Fact: Total compensation ensures that tipped employees earn higher than the state minimum wage while also ensuring that heart-of-house workers, who are 70% Latino, are not left behind and with less long-term earning capacity as a result of reduced wage ladders and fewer discretionary dollars for raises. The minimum wage will increase to $10 per hour on January 1, 2016 as mandated under current California law. A total compensation policy will not impact the wage for non-tipped employees, or tipped employees who earn well over the state’s minimum wage.
Myth: Total compensation doesn’t help create income equality for heart-of-house workers.
Fact: Like most businesses, restaurants have a job ladder where wages are increased as employees gain skills and progress from an entry-level position. Restaurants have a finite number of labor dollars. If you increase the wage for entry- level positions at the bottom of that ladder then there will be fewer rungs on the wage ladder for workers as they gain experience. Total compensation avoids this issue by freeing up li mited labor dollars for heart-of-house employees while guaranteeing significantly higher than the minimum wage for tipped workers.
Myth: Total compensation does not allow communities to increase the local minimum wage.
Fact: A total compensation policy empowers communities by giving them local control over the minimum wage. It does not mandate a specific local minimum wage, or preempt in their entirety existing local minimum wage laws. Total compensation would establish a statewide minimum wage rule that applies only to tipped employees that earn significantly more than the minimum wage. A local jurisdiction that disagrees with this rule may “opt out” by passing an ordinance or resolution that rejects this rule for tipped servers.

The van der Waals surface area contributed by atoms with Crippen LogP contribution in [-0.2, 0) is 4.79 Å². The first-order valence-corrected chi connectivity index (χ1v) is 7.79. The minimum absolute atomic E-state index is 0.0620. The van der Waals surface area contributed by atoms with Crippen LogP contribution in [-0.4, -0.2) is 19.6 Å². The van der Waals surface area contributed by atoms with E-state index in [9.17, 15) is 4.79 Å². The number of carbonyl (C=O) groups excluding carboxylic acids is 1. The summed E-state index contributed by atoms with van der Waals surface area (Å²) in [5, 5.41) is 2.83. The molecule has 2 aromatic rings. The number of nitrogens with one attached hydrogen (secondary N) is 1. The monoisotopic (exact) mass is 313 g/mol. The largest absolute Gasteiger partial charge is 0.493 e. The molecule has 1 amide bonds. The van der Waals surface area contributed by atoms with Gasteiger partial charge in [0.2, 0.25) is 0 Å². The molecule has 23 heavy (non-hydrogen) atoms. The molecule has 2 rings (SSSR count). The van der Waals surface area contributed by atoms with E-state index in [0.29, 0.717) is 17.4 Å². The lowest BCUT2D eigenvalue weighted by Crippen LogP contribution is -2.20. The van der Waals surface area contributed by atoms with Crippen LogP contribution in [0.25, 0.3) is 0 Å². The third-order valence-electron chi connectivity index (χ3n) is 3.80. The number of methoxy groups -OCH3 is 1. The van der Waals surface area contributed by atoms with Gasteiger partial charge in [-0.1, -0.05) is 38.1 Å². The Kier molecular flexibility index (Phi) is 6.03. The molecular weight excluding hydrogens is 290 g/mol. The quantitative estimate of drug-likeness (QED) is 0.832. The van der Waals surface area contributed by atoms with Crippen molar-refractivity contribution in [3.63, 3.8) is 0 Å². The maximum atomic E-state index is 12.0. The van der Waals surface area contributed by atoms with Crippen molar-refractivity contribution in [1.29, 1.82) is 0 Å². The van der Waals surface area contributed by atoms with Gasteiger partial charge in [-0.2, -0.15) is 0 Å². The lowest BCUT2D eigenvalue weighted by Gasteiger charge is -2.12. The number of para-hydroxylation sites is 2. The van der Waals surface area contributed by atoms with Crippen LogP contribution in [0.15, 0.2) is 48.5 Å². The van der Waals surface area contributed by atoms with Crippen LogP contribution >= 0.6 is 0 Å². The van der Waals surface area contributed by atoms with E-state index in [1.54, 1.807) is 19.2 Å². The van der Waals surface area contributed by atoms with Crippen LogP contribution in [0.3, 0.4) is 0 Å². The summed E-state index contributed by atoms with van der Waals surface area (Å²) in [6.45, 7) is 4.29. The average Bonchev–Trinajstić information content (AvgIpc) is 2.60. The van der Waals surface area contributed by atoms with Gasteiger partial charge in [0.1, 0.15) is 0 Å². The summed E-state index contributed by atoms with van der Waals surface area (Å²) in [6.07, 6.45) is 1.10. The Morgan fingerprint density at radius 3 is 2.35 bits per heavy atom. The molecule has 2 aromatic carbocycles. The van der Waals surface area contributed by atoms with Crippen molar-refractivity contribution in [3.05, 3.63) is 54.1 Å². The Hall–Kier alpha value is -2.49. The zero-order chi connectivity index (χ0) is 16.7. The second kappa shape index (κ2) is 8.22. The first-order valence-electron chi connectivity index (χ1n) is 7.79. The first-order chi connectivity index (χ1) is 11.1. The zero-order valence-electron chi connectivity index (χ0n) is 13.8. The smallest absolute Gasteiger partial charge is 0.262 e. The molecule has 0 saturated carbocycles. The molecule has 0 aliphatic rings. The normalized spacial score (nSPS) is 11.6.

Myth: There is no way to verify that a server is earning the hourly threshold.
Fact: Because over 90 percent of restaurant transactions take place with a credit or debit card, employers will be able to verify a server’s wages. Employers are responsible for reporting and paying taxes on employees’ tips, so employers already provide a report to the IRS on those numbers.
Myth: Total compensation is sexist – it condones sexual harassment and reduces the pay of female servers.
Fact: The California Restaurant Association has absolutely no tolerance for sexist policies or sexual harassment. California has some of the strictest laws on these issues in the country and the CRA – along with the restaurant industry as a whole – is fully supportive of their enforcemen t. Total compensation would ensure that all tipped workers, regardless of gender, race, age, etc. receive significantly more than the minimum wage. It does not reduce the pay of anyone.
No one should face discrimination in the workplace. Under the curr ent compensation structure, back of house employees – who are 70% Latino – do not receive the same financial benefits as tipped workers. A total compensation policy would help to equalize this discrepancy by allowing limited labor dollars to be allocated to non-tipped employees, benefiting those who need the increase the most.